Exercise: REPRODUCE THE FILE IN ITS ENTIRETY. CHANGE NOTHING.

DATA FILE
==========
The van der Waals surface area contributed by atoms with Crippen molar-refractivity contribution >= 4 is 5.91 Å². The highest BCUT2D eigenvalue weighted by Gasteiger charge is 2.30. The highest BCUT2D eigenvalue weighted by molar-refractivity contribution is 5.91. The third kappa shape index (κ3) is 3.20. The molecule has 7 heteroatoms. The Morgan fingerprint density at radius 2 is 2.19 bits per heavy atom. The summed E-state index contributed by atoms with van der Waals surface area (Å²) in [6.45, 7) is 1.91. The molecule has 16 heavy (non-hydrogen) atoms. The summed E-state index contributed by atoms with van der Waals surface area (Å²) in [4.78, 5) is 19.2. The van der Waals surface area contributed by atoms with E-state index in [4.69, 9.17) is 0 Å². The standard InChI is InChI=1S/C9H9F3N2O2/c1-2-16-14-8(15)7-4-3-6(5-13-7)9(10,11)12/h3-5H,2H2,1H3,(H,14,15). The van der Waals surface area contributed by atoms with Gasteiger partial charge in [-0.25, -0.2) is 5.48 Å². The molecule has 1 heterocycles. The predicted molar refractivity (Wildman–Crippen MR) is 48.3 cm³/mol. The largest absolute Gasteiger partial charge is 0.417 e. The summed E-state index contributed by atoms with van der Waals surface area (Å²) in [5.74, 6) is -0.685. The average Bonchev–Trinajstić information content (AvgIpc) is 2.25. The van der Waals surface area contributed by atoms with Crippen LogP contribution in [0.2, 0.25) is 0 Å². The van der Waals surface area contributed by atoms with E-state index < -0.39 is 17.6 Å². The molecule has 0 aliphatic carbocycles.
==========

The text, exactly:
The van der Waals surface area contributed by atoms with Crippen molar-refractivity contribution >= 4 is 5.91 Å². The highest BCUT2D eigenvalue weighted by Gasteiger charge is 2.30. The highest BCUT2D eigenvalue weighted by molar-refractivity contribution is 5.91. The third kappa shape index (κ3) is 3.20. The molecule has 7 heteroatoms. The Morgan fingerprint density at radius 2 is 2.19 bits per heavy atom. The summed E-state index contributed by atoms with van der Waals surface area (Å²) in [6.45, 7) is 1.91. The molecule has 16 heavy (non-hydrogen) atoms. The summed E-state index contributed by atoms with van der Waals surface area (Å²) in [4.78, 5) is 19.2. The van der Waals surface area contributed by atoms with E-state index in [4.69, 9.17) is 0 Å². The standard InChI is InChI=1S/C9H9F3N2O2/c1-2-16-14-8(15)7-4-3-6(5-13-7)9(10,11)12/h3-5H,2H2,1H3,(H,14,15). The van der Waals surface area contributed by atoms with Gasteiger partial charge in [-0.25, -0.2) is 5.48 Å². The molecule has 1 heterocycles. The predicted molar refractivity (Wildman–Crippen MR) is 48.3 cm³/mol. The largest absolute Gasteiger partial charge is 0.417 e. The summed E-state index contributed by atoms with van der Waals surface area (Å²) in [5.74, 6) is -0.685. The average Bonchev–Trinajstić information content (AvgIpc) is 2.25. The van der Waals surface area contributed by atoms with Crippen LogP contribution in [0.2, 0.25) is 0 Å². The van der Waals surface area contributed by atoms with E-state index < -0.39 is 17.6 Å². The molecule has 0 aliphatic carbocycles.